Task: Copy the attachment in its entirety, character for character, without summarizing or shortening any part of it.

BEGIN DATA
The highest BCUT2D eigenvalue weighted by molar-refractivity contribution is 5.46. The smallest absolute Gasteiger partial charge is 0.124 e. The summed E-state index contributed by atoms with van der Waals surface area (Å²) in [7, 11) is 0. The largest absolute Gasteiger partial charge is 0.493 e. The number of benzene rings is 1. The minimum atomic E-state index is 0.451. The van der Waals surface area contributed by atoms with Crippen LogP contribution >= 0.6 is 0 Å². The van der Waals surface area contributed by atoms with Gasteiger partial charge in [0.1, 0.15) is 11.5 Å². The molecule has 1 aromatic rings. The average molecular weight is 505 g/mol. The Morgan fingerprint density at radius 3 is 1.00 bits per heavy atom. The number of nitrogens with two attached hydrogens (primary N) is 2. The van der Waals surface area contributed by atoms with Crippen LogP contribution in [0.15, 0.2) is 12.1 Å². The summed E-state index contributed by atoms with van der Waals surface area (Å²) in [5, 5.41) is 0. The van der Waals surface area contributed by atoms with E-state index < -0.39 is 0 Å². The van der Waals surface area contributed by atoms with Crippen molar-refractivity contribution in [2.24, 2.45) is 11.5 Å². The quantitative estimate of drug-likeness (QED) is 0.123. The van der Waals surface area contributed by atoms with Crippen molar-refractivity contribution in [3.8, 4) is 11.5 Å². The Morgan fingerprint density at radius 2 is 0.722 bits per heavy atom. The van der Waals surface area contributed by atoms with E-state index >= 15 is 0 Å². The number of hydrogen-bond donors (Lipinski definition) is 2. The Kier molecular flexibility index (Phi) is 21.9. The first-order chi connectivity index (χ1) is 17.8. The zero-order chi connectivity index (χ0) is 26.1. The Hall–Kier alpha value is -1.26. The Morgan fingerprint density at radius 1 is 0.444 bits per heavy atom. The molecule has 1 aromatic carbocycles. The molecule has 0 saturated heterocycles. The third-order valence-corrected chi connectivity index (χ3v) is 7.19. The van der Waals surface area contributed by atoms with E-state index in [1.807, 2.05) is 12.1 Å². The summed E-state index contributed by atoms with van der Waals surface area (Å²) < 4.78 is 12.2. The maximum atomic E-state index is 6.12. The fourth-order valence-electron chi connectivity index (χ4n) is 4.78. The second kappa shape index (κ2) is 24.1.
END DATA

The highest BCUT2D eigenvalue weighted by molar-refractivity contribution is 5.46. The smallest absolute Gasteiger partial charge is 0.124 e. The summed E-state index contributed by atoms with van der Waals surface area (Å²) in [7, 11) is 0. The largest absolute Gasteiger partial charge is 0.493 e. The number of benzene rings is 1. The minimum atomic E-state index is 0.451. The van der Waals surface area contributed by atoms with Crippen LogP contribution >= 0.6 is 0 Å². The van der Waals surface area contributed by atoms with Gasteiger partial charge in [0.1, 0.15) is 11.5 Å². The molecule has 1 aromatic rings. The average molecular weight is 505 g/mol. The Morgan fingerprint density at radius 3 is 1.00 bits per heavy atom. The number of nitrogens with two attached hydrogens (primary N) is 2. The van der Waals surface area contributed by atoms with Crippen LogP contribution in [0.15, 0.2) is 12.1 Å². The summed E-state index contributed by atoms with van der Waals surface area (Å²) in [5, 5.41) is 0. The van der Waals surface area contributed by atoms with E-state index < -0.39 is 0 Å². The van der Waals surface area contributed by atoms with Crippen molar-refractivity contribution in [2.24, 2.45) is 11.5 Å². The quantitative estimate of drug-likeness (QED) is 0.123. The van der Waals surface area contributed by atoms with Crippen molar-refractivity contribution in [3.8, 4) is 11.5 Å². The Morgan fingerprint density at radius 2 is 0.722 bits per heavy atom. The van der Waals surface area contributed by atoms with E-state index >= 15 is 0 Å². The number of hydrogen-bond donors (Lipinski definition) is 2. The Kier molecular flexibility index (Phi) is 21.9. The first-order chi connectivity index (χ1) is 17.8. The zero-order chi connectivity index (χ0) is 26.1. The Hall–Kier alpha value is -1.26. The Morgan fingerprint density at radius 1 is 0.444 bits per heavy atom. The molecule has 1 aromatic carbocycles. The molecule has 0 saturated heterocycles. The third-order valence-corrected chi connectivity index (χ3v) is 7.19. The van der Waals surface area contributed by atoms with E-state index in [1.807, 2.05) is 12.1 Å². The summed E-state index contributed by atoms with van der Waals surface area (Å²) < 4.78 is 12.2. The maximum atomic E-state index is 6.12. The fourth-order valence-electron chi connectivity index (χ4n) is 4.78. The second kappa shape index (κ2) is 24.1.